Paul Walters in Lifestyle, Communications and journalism, Creative and Media Professionals Spreading the word in SE Asia • Brand Ambassador Be BEE May 24, 2019 · 4 min read · 2.9K

A Step Too Far. How I have become A Slave To The Fitbit.


There are certain moments in one’s life when things change, perhaps forever. 

That particular moment happened to me at around 4 pm on the 27th of December 2018 after returning from a swim in the pool while staying in a  delightful hotel in the charming city of Phnom Penh.

On entering our room, enveloped in one of the hotel’s fluffy towels wrapped around my waist, management glanced up from the novel she was reading, studied me for a few seconds and said,” I know you don’t want to hear this but you have become rather fat!”

A Step Too Far. How I have become A Slave To The Fitbit.

Mortally offended I retired to the bathroom and spent a fair amount of time studying my body in the full-length mirror. I have to admit it was not a pretty sight as my girth resembled a woman almost at full term carrying triplets.

Quite plainly something had to be done!

Careful analysis of my behaviour over the last couple of years pointed to the root cause of my ever ballooning physique. The reason for this appalling state of affairs has been sitting in front of a computer for eight hours a day taking only beer as a form of sustenance.



To be fair though, my fingers are considered to be among some of the fittest digits in the known world.

A few months prior to management’s astute diagnosis I happened to be watching a rugby match in my favourite bar when, after ordering my third (or was it my fourth beer?) a Danish gentleman had the audacity to pat by bulging belly and said in a conspiratorial whisper, “Your stomach loves that stuff, its pure, unadulterated, liquid bread”

The man’s Nordic wisdom finally hit home that day in Cambodia’s capital and so, when I emerged from the bathroom I announced in a defiant tone to management that my beer drinking days were now behind me.

“Good for you,” she muttered, not looking up from her novel, “Perhaps you could add a little exercise to your new regime, that might help.”

This, from someone who rises at dawn, runs 10km and then does an hour-long yoga class BEFORE heading off to work meaning a caustic reply was better left unsaid.


A secret What’s app message was sent out to our daughters informing them of my intended, ‘new way of living.’ The result of their scheming led to my eldest daughter, presenting me with a gift nicely gift wrapped and subtlety left on my pillow. Inside was an item that looked for all the world like something the cast of Star Trek would wear while on the Starship Enterprise.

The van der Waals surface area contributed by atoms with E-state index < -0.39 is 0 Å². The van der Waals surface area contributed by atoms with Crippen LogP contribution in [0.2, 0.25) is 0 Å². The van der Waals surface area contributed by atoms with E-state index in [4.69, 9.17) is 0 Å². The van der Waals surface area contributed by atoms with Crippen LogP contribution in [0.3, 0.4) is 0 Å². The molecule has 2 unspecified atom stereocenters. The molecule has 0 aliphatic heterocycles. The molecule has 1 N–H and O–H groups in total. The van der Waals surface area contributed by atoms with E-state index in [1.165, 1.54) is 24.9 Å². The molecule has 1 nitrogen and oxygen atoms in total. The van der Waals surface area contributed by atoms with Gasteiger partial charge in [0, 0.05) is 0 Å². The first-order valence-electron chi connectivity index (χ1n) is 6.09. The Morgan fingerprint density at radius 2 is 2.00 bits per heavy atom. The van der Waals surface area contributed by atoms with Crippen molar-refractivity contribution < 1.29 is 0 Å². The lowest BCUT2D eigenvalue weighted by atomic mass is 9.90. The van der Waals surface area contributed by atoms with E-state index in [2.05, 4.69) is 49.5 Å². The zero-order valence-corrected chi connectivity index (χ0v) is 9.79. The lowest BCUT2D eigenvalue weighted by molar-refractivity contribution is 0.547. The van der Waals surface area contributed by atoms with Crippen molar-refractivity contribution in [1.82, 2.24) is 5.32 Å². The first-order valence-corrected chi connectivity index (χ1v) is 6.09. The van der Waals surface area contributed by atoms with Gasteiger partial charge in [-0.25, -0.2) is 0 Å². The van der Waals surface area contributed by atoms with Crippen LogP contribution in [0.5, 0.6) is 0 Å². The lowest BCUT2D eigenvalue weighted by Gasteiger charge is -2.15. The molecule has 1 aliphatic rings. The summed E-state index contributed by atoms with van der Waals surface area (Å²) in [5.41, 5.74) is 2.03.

It seemed that I was now the proud owner of a FITBIT, a device that the instructions informed me was the ultimate fitness tracker.

Really, what kind of a gift is a fitness tracker?

I have come to the conclusion that my loved ones were implying that I was out of shape, (true) or lazy (spot on) or perhaps management simply wanted me out of the house? (most likely reason)

Fitbit?

The name alone sounds like something you would say when you bash your thumb with a hammer.

The basic premise is that once you strap the device to your wrist (a little like wearing an ankle bracelet supplied for free by various law enforcement agencies around the world) you are technically enslaved.


The cunning device urges you to attain your ‘personal goal’ of walking 10,000 steps a day. Now for me, attaining this basic milestone provides a bit of a challenge, but really, I would assume that there are mothers out there with small children who reach 10K without even leaving the house or indeed, raising a sweat. However, those prone to sloth and procrastination such as myself, this intrusive piece of technology was about to alter my very being.

The Fitbit I discovered is actually more addictive than crack cocaine.

During the first few weeks that I had it, I'd return home after an early morning walk and, when I discovered that I'd taken a total of, say, only nine thousand steps, I'd immediately head out to do at least another thousand or two more.


I even burned off almost 2000 calories one day while trying to avoid somebody in the supermarket.

Management caught me the other night walking around in circles in the dark. “What are you doing?” she asked?” “Oh, nothing, just thinking” I replied. She gave me a pitying look and retired to bed. I meanwhile increased my pace, desperately trying to hit those elusive 10,000 steps before midnight when the devious device would automatically reset and admonish me for being tardy.

You do not own your Fitbit — your Fitbit owns you!

At this point, I feel that it is my civic duty to warn others who might be contemplating purchasing one of these devices of the harmful effects that ownership may entail.


1) You will begin to check your daily progress more than you will check your emails or messages.